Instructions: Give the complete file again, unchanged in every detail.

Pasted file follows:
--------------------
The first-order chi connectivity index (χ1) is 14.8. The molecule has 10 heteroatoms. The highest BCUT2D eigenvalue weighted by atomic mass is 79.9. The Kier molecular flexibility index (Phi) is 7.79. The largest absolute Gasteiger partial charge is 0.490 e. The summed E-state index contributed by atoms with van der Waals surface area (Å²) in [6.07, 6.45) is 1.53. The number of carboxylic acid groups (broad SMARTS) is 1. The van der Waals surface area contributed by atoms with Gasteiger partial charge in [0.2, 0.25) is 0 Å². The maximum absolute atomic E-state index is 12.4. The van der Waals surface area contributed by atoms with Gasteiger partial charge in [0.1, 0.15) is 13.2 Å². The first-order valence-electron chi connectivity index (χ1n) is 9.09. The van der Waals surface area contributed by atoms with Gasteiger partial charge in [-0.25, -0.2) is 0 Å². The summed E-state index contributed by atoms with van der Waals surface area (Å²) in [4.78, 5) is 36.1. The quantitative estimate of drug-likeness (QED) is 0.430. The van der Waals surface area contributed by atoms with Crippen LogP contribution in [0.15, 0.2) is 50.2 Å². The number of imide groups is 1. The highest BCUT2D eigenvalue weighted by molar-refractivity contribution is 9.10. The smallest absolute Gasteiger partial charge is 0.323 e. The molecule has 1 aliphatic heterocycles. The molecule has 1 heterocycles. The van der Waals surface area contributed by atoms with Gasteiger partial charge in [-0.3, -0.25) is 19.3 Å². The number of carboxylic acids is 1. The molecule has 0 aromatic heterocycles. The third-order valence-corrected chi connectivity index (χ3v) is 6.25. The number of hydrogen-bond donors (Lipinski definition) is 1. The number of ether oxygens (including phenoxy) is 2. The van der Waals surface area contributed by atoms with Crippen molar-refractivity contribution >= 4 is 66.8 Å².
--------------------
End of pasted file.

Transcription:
The first-order chi connectivity index (χ1) is 14.8. The molecule has 10 heteroatoms. The highest BCUT2D eigenvalue weighted by atomic mass is 79.9. The Kier molecular flexibility index (Phi) is 7.79. The largest absolute Gasteiger partial charge is 0.490 e. The summed E-state index contributed by atoms with van der Waals surface area (Å²) in [6.07, 6.45) is 1.53. The number of carboxylic acid groups (broad SMARTS) is 1. The van der Waals surface area contributed by atoms with Gasteiger partial charge in [0.2, 0.25) is 0 Å². The maximum absolute atomic E-state index is 12.4. The van der Waals surface area contributed by atoms with Gasteiger partial charge in [0.1, 0.15) is 13.2 Å². The first-order valence-electron chi connectivity index (χ1n) is 9.09. The van der Waals surface area contributed by atoms with Gasteiger partial charge in [-0.25, -0.2) is 0 Å². The summed E-state index contributed by atoms with van der Waals surface area (Å²) in [4.78, 5) is 36.1. The quantitative estimate of drug-likeness (QED) is 0.430. The van der Waals surface area contributed by atoms with Crippen LogP contribution in [0.15, 0.2) is 50.2 Å². The number of imide groups is 1. The highest BCUT2D eigenvalue weighted by molar-refractivity contribution is 9.10. The smallest absolute Gasteiger partial charge is 0.323 e. The molecule has 1 aliphatic heterocycles. The molecule has 1 heterocycles. The van der Waals surface area contributed by atoms with Gasteiger partial charge in [-0.3, -0.25) is 19.3 Å². The number of carboxylic acids is 1. The molecule has 0 aromatic heterocycles. The third-order valence-corrected chi connectivity index (χ3v) is 6.25. The number of hydrogen-bond donors (Lipinski definition) is 1. The number of ether oxygens (including phenoxy) is 2. The van der Waals surface area contributed by atoms with Crippen molar-refractivity contribution >= 4 is 66.8 Å².